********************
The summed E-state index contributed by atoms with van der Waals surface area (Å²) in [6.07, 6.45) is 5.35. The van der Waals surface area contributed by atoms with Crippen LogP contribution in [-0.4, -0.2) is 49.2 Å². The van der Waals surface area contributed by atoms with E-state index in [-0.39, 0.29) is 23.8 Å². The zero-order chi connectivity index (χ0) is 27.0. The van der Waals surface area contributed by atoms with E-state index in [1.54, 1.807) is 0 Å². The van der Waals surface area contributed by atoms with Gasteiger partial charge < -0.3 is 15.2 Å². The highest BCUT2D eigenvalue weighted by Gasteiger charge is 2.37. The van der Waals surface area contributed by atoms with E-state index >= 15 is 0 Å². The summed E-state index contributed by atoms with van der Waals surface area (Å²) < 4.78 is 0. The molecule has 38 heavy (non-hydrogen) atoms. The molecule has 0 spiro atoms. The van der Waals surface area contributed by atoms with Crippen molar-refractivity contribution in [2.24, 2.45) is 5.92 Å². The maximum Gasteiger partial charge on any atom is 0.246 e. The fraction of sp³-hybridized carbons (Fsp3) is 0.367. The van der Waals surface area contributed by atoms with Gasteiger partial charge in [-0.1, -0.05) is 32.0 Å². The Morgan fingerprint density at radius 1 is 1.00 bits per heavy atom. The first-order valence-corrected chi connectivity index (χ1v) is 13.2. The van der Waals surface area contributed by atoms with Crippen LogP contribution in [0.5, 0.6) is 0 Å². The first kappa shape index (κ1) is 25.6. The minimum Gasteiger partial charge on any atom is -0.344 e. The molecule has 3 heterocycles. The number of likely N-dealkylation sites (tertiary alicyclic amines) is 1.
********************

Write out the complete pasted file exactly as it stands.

The summed E-state index contributed by atoms with van der Waals surface area (Å²) in [6.07, 6.45) is 5.35. The van der Waals surface area contributed by atoms with Crippen LogP contribution in [-0.4, -0.2) is 49.2 Å². The van der Waals surface area contributed by atoms with E-state index in [-0.39, 0.29) is 23.8 Å². The zero-order chi connectivity index (χ0) is 27.0. The van der Waals surface area contributed by atoms with E-state index in [1.54, 1.807) is 0 Å². The van der Waals surface area contributed by atoms with Gasteiger partial charge < -0.3 is 15.2 Å². The highest BCUT2D eigenvalue weighted by Gasteiger charge is 2.37. The van der Waals surface area contributed by atoms with E-state index >= 15 is 0 Å². The summed E-state index contributed by atoms with van der Waals surface area (Å²) < 4.78 is 0. The molecule has 38 heavy (non-hydrogen) atoms. The molecule has 0 spiro atoms. The van der Waals surface area contributed by atoms with Crippen molar-refractivity contribution in [2.24, 2.45) is 5.92 Å². The maximum Gasteiger partial charge on any atom is 0.246 e. The fraction of sp³-hybridized carbons (Fsp3) is 0.367. The van der Waals surface area contributed by atoms with Gasteiger partial charge in [-0.1, -0.05) is 32.0 Å². The Morgan fingerprint density at radius 1 is 1.00 bits per heavy atom. The first-order valence-corrected chi connectivity index (χ1v) is 13.2. The van der Waals surface area contributed by atoms with Crippen LogP contribution in [0.5, 0.6) is 0 Å². The first kappa shape index (κ1) is 25.6. The minimum Gasteiger partial charge on any atom is -0.344 e. The molecule has 3 heterocycles. The number of likely N-dealkylation sites (tertiary alicyclic amines) is 1.